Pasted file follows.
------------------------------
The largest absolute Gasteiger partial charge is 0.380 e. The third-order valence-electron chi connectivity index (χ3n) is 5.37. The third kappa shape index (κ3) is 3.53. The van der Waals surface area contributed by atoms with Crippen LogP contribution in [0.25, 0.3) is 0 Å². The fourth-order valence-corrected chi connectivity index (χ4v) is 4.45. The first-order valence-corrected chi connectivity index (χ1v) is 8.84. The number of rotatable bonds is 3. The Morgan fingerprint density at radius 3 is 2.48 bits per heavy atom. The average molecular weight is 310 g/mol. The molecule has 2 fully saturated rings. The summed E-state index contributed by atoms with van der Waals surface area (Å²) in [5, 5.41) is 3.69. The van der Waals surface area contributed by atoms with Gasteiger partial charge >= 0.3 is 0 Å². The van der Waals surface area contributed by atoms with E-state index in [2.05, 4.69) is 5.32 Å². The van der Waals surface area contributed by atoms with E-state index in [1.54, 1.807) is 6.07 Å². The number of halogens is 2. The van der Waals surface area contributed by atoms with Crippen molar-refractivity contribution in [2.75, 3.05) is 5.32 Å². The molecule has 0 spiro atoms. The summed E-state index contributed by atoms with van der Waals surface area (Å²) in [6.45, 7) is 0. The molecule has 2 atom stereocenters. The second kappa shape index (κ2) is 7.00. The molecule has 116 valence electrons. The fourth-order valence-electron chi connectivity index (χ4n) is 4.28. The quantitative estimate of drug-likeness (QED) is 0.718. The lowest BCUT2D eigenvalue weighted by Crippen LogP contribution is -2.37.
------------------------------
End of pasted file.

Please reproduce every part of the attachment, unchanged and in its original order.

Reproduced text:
The largest absolute Gasteiger partial charge is 0.380 e. The third-order valence-electron chi connectivity index (χ3n) is 5.37. The third kappa shape index (κ3) is 3.53. The van der Waals surface area contributed by atoms with Crippen LogP contribution in [0.25, 0.3) is 0 Å². The fourth-order valence-corrected chi connectivity index (χ4v) is 4.45. The first-order valence-corrected chi connectivity index (χ1v) is 8.84. The number of rotatable bonds is 3. The Morgan fingerprint density at radius 3 is 2.48 bits per heavy atom. The average molecular weight is 310 g/mol. The molecule has 2 fully saturated rings. The summed E-state index contributed by atoms with van der Waals surface area (Å²) in [5, 5.41) is 3.69. The van der Waals surface area contributed by atoms with Gasteiger partial charge >= 0.3 is 0 Å². The van der Waals surface area contributed by atoms with E-state index in [2.05, 4.69) is 5.32 Å². The van der Waals surface area contributed by atoms with E-state index in [1.54, 1.807) is 6.07 Å². The number of halogens is 2. The van der Waals surface area contributed by atoms with Crippen molar-refractivity contribution in [2.75, 3.05) is 5.32 Å². The molecule has 0 spiro atoms. The summed E-state index contributed by atoms with van der Waals surface area (Å²) in [6.45, 7) is 0. The molecule has 2 atom stereocenters. The second kappa shape index (κ2) is 7.00. The molecule has 116 valence electrons. The fourth-order valence-electron chi connectivity index (χ4n) is 4.28. The quantitative estimate of drug-likeness (QED) is 0.718. The lowest BCUT2D eigenvalue weighted by Crippen LogP contribution is -2.37.